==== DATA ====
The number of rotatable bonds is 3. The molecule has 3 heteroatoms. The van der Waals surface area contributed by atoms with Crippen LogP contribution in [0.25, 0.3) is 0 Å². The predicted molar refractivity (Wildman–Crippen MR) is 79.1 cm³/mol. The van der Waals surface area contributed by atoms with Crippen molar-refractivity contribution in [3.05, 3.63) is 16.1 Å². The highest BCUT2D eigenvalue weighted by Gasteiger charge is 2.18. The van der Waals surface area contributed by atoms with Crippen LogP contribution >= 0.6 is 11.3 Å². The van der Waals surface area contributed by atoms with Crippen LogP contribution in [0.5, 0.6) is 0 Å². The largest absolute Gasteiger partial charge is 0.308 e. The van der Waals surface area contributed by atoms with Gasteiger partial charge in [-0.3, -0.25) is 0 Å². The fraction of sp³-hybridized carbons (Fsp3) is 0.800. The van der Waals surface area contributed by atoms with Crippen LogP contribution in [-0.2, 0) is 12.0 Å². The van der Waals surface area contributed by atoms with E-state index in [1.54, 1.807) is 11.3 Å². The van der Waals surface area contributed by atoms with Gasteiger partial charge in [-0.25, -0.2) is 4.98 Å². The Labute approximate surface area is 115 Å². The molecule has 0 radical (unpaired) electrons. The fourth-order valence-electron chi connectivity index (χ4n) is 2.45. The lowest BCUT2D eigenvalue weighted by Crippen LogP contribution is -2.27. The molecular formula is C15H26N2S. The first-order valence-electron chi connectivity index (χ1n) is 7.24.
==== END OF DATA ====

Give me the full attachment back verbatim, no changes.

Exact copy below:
The number of rotatable bonds is 3. The molecule has 3 heteroatoms. The van der Waals surface area contributed by atoms with Crippen LogP contribution in [0.25, 0.3) is 0 Å². The predicted molar refractivity (Wildman–Crippen MR) is 79.1 cm³/mol. The van der Waals surface area contributed by atoms with Crippen molar-refractivity contribution in [3.05, 3.63) is 16.1 Å². The highest BCUT2D eigenvalue weighted by Gasteiger charge is 2.18. The van der Waals surface area contributed by atoms with Crippen LogP contribution >= 0.6 is 11.3 Å². The van der Waals surface area contributed by atoms with Crippen LogP contribution in [0.5, 0.6) is 0 Å². The largest absolute Gasteiger partial charge is 0.308 e. The van der Waals surface area contributed by atoms with Gasteiger partial charge in [-0.3, -0.25) is 0 Å². The fraction of sp³-hybridized carbons (Fsp3) is 0.800. The van der Waals surface area contributed by atoms with Crippen LogP contribution in [-0.2, 0) is 12.0 Å². The van der Waals surface area contributed by atoms with E-state index in [1.54, 1.807) is 11.3 Å². The van der Waals surface area contributed by atoms with Gasteiger partial charge in [-0.25, -0.2) is 4.98 Å². The Labute approximate surface area is 115 Å². The molecule has 0 radical (unpaired) electrons. The fourth-order valence-electron chi connectivity index (χ4n) is 2.45. The lowest BCUT2D eigenvalue weighted by Crippen LogP contribution is -2.27. The molecular formula is C15H26N2S. The first-order valence-electron chi connectivity index (χ1n) is 7.24.